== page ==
“Ask a stupid question.” Joker laughed as he blew on the smoke trail drifting out of the revolver he held in his hand.

“You…You killed him”, the second man stuttered.

“Oh, I’m sorry.” Joker leveled the gun at the second man’s head, laughter quickly breaking through the mock sympathy in his voice, the man began to tremble in fear. “You two were a matching pair, weren’t you?”

The words ‘Please, no!’ drifted skyward into the darkness, just before another loud crack tore through the park. As the second man lay on the ground, his head shattered into several pieces by the overly-powerful ammunition Joker insisted on using, Joker simply left the boxes behind and began walking down the street, humming a happy tune to himself.
“Working late?” The lobby security guard at the headquarters of Wayne Enterprises nodded at a man in a suit, hat, gloves, and overcoat. He didn’t recognize the man, but since he wore an expensive suit, and was leaving the building, he couldn’t be much trouble. Though it did bother him a little that he couldn’t see the man’s face – his collar was turned up. “Sign out, please.”

The man approached the desk in the lobby, snatching the pen almost angrily from the guard’s hand and scribbling something in the log book. Without a word, he dropped the pen onto the desk, turning to leave quickly.

“Robert, huh? Mind telling me where you work?”

He turned around slowly and dug in the pocket of his overcoat for a moment, pulling out a shiny silver colored object, shoving it in the security guard’s face. “I’m a police officer. I’m looking for a young woman named Cassandra. She came here with Bruce Wayne a few times. Where does she live?”

The security guard narrowed his eyes. He was starting to become a little suspicious. “Police officer? Let me see some I.D.”

Robert slipped a business card out of the pocket of his overcoat and handed it to the security guard. It said ‘Det. Robert James.’ “Call my supervisor. He knows who I am.”

“At this time of the night? No one will be there.” The security guard sat down and looked at the log book again. “Look…this Cassandra you’re looking for is a close personal friend of Mr. Wayne’s. You can’t just walk in here and ask where she lives.”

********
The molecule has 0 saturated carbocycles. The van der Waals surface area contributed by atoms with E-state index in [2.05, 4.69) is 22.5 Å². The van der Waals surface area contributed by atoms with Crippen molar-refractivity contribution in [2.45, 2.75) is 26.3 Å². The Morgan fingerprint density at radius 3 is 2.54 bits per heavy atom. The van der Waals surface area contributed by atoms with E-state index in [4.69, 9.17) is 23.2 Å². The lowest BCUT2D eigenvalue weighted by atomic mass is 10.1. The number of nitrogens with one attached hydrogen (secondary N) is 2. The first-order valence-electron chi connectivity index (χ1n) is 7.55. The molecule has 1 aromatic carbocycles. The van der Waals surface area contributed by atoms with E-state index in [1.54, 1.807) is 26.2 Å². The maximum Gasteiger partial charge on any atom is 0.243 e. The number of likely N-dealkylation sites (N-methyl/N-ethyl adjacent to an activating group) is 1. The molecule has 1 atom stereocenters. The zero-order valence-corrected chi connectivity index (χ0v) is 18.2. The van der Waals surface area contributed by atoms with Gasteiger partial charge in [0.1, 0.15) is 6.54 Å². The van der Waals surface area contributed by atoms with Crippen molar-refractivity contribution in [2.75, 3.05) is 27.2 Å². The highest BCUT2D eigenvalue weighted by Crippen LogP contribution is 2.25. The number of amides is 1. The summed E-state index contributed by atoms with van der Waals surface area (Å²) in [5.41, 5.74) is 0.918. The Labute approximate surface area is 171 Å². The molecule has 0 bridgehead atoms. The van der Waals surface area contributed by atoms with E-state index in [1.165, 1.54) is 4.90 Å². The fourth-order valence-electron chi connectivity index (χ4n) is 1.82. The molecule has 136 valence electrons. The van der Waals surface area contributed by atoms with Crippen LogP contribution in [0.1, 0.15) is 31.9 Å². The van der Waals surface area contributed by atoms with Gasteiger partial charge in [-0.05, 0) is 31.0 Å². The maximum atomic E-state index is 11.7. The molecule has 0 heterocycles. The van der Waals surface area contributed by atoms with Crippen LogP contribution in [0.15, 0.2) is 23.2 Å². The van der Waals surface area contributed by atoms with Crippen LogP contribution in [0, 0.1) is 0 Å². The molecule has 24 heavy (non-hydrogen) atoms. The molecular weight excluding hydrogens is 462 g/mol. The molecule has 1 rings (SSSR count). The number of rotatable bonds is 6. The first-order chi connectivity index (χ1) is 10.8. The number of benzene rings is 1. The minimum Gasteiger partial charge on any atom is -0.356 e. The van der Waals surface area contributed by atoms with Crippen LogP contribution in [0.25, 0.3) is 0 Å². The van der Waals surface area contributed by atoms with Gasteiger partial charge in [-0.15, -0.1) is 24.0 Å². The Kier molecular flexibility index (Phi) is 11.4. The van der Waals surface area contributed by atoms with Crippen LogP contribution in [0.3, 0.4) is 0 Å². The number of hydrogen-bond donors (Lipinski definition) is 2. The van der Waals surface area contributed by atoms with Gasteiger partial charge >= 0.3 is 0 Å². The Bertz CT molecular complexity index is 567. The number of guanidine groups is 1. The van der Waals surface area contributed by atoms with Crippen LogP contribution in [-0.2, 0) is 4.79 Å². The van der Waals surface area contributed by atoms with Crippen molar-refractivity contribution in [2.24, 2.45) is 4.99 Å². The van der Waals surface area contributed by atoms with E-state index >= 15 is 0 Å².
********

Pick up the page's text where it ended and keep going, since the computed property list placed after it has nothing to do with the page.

The security guard suddenly screamed in pain as Robert grabbed a handful of his hair and slammed his head against the desk twice. “You will tell me…or you will die. Do you understand? You have a family, right?”

The security guard nodded quickly as Robert produced an automatic pistol and jammed it under his nose. He closed his eyes and began sobbing, and begging incoherently for his life. “Please…I–”

“That’s not the answer I was looking for!” Robert slammed the guard’s head against the edge of the solid wood desk again, causing his forehead to split open and begin spilling blood down his face.

“She lives at Wayne Manor! Really! Please, don’t kill me!”

“I won’t kill you. I promise.” Robert turned the gun around in his gloved hands, squeezing the handle into one of the security guard’s hand’s tightly. He turned the barrel of the gun toward the guard’s nose. “But I won’t stop you from killing yourself.”

He began laughing as he turned quickly and walked toward the doors of the lobby. The security guard wanted so badly to shoot him in the back, to do anything to stop him…but he couldn’t. He was simply paralyzed with fear.

The gun fell to the ground as the security guard began sobbing. Since his first day as a security guard with Wayne Enterprises, he thought he had a nice, quiet job with a pension. He would never get that pension…the next morning, he would turn in his resignation.
“I could never even think about quitting.” Tim, already fully in costume, leaned against the left fender of the Batmobile as he and Cassandra quietly waited for Bruce to finish looking up some information on his computer. Cassandra wore most of her costume, with the exception of the mask. She was lying on the hood of the car, staring up at the cave ceiling above, admiring the many ridges and features formed of solid rock.

“I know Dick sort of quit”, Tim rambled on, “But he didn’t really. He’s still doing this too, just with another name and costume.”


Tim turned around to face Cassandra, the soft sound she made convincing him that she wasn’t paying attention to anything he just said. He frowned as he noticed her lying on the extremely steep hood of the Batmobile. “How do you do that without sliding off?”

Cassandra shrugged, smiling in response to Tim’s question. She didn’t take her eyes off of the ceiling. The patterns in the rock were just mesmerizing. Some rocks were cut, some left natural. But the patterns the process of creating the Bat Cave left behind were accidental artwork in their own right.

She guessed that the cave was originally filled with water, hundreds of years ago – a relentless force which relentlessly chipped away and smoothed the rocks for decades until a cavern formed. She wondered if the water might return one day, only to eat away at all of Bruce’s valuable property and equipment.

“Let’s go.”

Watching Batman walk past her quickly toward the driver’s side of the car, Cassandra carefully rolled of off of the hood of the car and climbed into the back through the passenger side. Cramped as it was, the poor excuse for a back seat was where she liked to be. While she sat back there, she went virtually unnoticed by either Batman or Robin. She even remembered taking a short nap or two.